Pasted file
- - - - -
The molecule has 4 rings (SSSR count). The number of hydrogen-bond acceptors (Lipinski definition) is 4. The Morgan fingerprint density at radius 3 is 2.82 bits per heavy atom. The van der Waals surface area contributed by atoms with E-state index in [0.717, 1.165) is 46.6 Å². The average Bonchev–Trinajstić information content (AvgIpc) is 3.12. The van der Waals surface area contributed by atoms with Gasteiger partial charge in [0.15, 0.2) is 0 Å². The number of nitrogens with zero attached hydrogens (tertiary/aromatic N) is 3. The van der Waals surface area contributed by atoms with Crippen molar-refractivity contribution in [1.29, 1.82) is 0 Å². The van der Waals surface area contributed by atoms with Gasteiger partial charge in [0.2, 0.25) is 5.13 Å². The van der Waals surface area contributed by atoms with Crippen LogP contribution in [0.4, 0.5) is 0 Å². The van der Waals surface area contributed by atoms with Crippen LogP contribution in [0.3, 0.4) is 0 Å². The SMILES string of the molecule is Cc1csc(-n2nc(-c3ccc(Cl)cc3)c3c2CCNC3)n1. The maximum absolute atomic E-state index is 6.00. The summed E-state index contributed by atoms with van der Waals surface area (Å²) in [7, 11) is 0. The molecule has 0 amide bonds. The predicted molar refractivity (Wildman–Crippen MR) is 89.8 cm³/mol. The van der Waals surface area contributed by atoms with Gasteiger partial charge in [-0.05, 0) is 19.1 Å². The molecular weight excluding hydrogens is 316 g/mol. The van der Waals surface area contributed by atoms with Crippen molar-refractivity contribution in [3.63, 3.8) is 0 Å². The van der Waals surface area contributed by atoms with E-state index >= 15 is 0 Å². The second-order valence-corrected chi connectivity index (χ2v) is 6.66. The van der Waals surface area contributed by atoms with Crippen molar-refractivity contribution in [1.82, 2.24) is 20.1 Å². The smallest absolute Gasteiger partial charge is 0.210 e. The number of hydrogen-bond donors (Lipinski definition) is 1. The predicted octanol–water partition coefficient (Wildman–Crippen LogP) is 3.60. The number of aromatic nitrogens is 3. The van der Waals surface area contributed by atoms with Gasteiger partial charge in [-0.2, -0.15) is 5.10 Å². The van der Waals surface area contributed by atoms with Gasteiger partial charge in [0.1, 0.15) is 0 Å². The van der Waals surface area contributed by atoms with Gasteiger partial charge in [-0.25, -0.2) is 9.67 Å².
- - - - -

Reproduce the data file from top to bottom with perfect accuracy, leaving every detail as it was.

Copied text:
The molecule has 4 rings (SSSR count). The number of hydrogen-bond acceptors (Lipinski definition) is 4. The Morgan fingerprint density at radius 3 is 2.82 bits per heavy atom. The van der Waals surface area contributed by atoms with E-state index in [0.717, 1.165) is 46.6 Å². The average Bonchev–Trinajstić information content (AvgIpc) is 3.12. The van der Waals surface area contributed by atoms with Gasteiger partial charge in [0.15, 0.2) is 0 Å². The number of nitrogens with zero attached hydrogens (tertiary/aromatic N) is 3. The van der Waals surface area contributed by atoms with Crippen molar-refractivity contribution in [1.29, 1.82) is 0 Å². The van der Waals surface area contributed by atoms with Gasteiger partial charge in [0.2, 0.25) is 5.13 Å². The van der Waals surface area contributed by atoms with Crippen LogP contribution in [0.4, 0.5) is 0 Å². The van der Waals surface area contributed by atoms with Crippen LogP contribution in [0.3, 0.4) is 0 Å². The SMILES string of the molecule is Cc1csc(-n2nc(-c3ccc(Cl)cc3)c3c2CCNC3)n1. The maximum absolute atomic E-state index is 6.00. The summed E-state index contributed by atoms with van der Waals surface area (Å²) in [7, 11) is 0. The molecule has 0 amide bonds. The predicted molar refractivity (Wildman–Crippen MR) is 89.8 cm³/mol. The van der Waals surface area contributed by atoms with Gasteiger partial charge in [-0.05, 0) is 19.1 Å². The molecular weight excluding hydrogens is 316 g/mol. The van der Waals surface area contributed by atoms with Crippen molar-refractivity contribution in [3.63, 3.8) is 0 Å². The van der Waals surface area contributed by atoms with E-state index >= 15 is 0 Å². The second-order valence-corrected chi connectivity index (χ2v) is 6.66. The van der Waals surface area contributed by atoms with Crippen molar-refractivity contribution in [1.82, 2.24) is 20.1 Å². The smallest absolute Gasteiger partial charge is 0.210 e. The number of hydrogen-bond donors (Lipinski definition) is 1. The predicted octanol–water partition coefficient (Wildman–Crippen LogP) is 3.60. The number of aromatic nitrogens is 3. The van der Waals surface area contributed by atoms with Gasteiger partial charge in [-0.2, -0.15) is 5.10 Å². The van der Waals surface area contributed by atoms with Gasteiger partial charge in [0.1, 0.15) is 0 Å². The van der Waals surface area contributed by atoms with Gasteiger partial charge in [-0.25, -0.2) is 9.67 Å².